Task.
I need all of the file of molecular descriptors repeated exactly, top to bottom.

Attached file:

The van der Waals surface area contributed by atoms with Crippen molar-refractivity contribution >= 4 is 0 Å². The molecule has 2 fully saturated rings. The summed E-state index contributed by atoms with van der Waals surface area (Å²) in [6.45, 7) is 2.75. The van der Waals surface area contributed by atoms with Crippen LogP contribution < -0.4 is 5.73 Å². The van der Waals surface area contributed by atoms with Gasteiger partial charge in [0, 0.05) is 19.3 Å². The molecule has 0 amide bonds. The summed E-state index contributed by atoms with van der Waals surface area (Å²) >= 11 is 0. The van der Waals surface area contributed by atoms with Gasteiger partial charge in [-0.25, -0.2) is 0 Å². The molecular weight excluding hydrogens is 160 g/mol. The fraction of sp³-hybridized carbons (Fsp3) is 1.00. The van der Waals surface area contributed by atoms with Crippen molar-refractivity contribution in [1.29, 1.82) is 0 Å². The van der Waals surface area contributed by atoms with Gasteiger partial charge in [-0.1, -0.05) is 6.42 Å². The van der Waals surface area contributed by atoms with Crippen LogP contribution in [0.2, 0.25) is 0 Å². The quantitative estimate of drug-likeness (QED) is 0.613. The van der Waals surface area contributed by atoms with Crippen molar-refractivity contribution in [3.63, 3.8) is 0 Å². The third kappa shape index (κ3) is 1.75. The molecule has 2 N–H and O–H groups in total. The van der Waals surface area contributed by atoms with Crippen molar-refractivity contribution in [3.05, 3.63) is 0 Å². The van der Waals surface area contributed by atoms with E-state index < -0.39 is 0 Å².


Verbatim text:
The van der Waals surface area contributed by atoms with Crippen molar-refractivity contribution >= 4 is 0 Å². The molecule has 2 fully saturated rings. The summed E-state index contributed by atoms with van der Waals surface area (Å²) in [6.45, 7) is 2.75. The van der Waals surface area contributed by atoms with Crippen LogP contribution < -0.4 is 5.73 Å². The van der Waals surface area contributed by atoms with Gasteiger partial charge in [0, 0.05) is 19.3 Å². The molecule has 0 amide bonds. The summed E-state index contributed by atoms with van der Waals surface area (Å²) >= 11 is 0. The van der Waals surface area contributed by atoms with Gasteiger partial charge in [-0.25, -0.2) is 0 Å². The molecular weight excluding hydrogens is 160 g/mol. The fraction of sp³-hybridized carbons (Fsp3) is 1.00. The van der Waals surface area contributed by atoms with Crippen molar-refractivity contribution in [1.29, 1.82) is 0 Å². The van der Waals surface area contributed by atoms with Gasteiger partial charge in [-0.1, -0.05) is 6.42 Å². The van der Waals surface area contributed by atoms with Crippen LogP contribution in [0.2, 0.25) is 0 Å². The quantitative estimate of drug-likeness (QED) is 0.613. The van der Waals surface area contributed by atoms with Crippen molar-refractivity contribution in [3.63, 3.8) is 0 Å². The third kappa shape index (κ3) is 1.75. The molecule has 2 N–H and O–H groups in total. The van der Waals surface area contributed by atoms with Crippen molar-refractivity contribution in [3.05, 3.63) is 0 Å². The van der Waals surface area contributed by atoms with E-state index < -0.39 is 0 Å².